Importantly, today’s political cleavages also serve to free Obama’s hand on the issue. Nationally, Republicans have been divided on the issue, as Midwestern agricultural interests along with some business-oriented Republicans support relaxing restrictions in order to open Cuban markets to U.S. agricultural products. (While foodstuffs can already be sold to Cuba under humanitarian exemptions to the embargo, restrictions precluding the issuance of credit have limited these sales as Cuban cash is in short supply). The recent elections likely lowered these costs even further as the Democrats lost Rep. Joe Garcia’s seat — the one Democrat who might conceivably be punished for the policy change.  In essence, Obama enacted a policy supported by most Democrats that should facilitate these more recent immigrants embrace of the Democratic Party, while making salient an issue that divides Republicans. In this sense, like his bold announcement of support for gay marriage, Obama got in front of an issue on which opinion had already flipped.

In the end, this is just a really great example of how even as political opinion has gradually shifted to the sensible policy, an entrenched minority and the politicians who kowtow to them have remained way disproportionately influential.  I don’t think this issue is going to lose elections for Republicans, but at this point the knee-jerk embrace of the position of the ever-smaller group of exiles is not going to do them any favors.

Photo of the day

From part 2 of In Focus‘ year in photos:

Britain’s Queen Elizabeth looks at the Iron Throne as she meets members of the cast on the set of the television series “Game of Thrones” in the Titanic Quarter of Belfast, Northern Ireland, on June 24, 2014. (Reuters/Phil Noble)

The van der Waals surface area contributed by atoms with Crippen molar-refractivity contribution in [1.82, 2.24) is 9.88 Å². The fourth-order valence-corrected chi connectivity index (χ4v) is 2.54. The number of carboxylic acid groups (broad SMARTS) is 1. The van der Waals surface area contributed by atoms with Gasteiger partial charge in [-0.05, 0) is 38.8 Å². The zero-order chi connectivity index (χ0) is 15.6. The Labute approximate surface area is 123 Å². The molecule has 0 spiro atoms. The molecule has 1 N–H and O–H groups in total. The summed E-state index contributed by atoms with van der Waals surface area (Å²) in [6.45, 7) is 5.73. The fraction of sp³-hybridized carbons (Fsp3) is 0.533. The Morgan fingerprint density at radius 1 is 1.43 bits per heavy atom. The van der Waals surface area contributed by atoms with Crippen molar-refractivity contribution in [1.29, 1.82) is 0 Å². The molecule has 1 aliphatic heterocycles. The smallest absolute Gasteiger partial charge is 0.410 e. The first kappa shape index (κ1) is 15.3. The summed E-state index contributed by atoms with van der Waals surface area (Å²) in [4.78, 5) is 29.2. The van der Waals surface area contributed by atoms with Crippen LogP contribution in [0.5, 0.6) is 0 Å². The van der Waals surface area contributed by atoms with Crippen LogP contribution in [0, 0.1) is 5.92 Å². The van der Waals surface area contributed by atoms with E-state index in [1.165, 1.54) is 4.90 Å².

Mega quick hits (part II)

1) The cluelessness of an NYPD police precinct tweeting out Jack Nicholson’s “you can’t handle the truth” speech is sadly telling about mindset of too many police.

2) Matt Yglesias wrote a nice piece about all that Obama has accomplished despite the fact that he is unpopular.  Seth Masket hypothesizes that Obama is unpopular because of all he has accomplished:

3a) So, this Bill Nye thing explaining evolution with emojis is mildly entertaining, but this headline claiming he “annihilates” creationists with the video is preposterous.  Ummm, no.  This didn’t even strike me as a particularly good summary of how evolution works.

3b) Speaking of evolution, Darwin was awesome, but his speculation on the mechanism was spectacularly wrong.

4) Love this collection of posters about the dangers of giving women the right to vote.

5) Apparently not knowing the difference between screening tests and diagnostic tests is leading some people to abort healthy fetuses.  Pretty disturbing.

6) My  first ever post from Modern Farmer!  Interesting story about the problem of invasive Asian Carp and the various efforts to try and address the problem.

7) PPP on football fandom in NC.  This result on college football particularly struck me– Duke is now more popular than NC State!  Wow, nothing like winning:

When it comes to college football loyalties in the state, little has changed from a year ago. 26% of North Carolinians say they’re UNC fans to 15% for Duke, 14% for NC State, 9% each for Appalachian State and East Carolina, and 4% f0r Wake Forest.

8) I had never thought about the issue of the lack of body hair on women in post-apocalyptic movies and TV, but it really does say something interesting about our society and gender.

9) I’m strongly considering switching over to T-Mobile at some point for my Iphone.  More than anything, I love how they are trying to disrupt the very consumer-unfriendly practices of the cell phone industry.  And so does David Pogue.

10) Really, really good piece by Tom Edsall on “welfare chauvinism.”  Like most all Edsall, long, but very educational: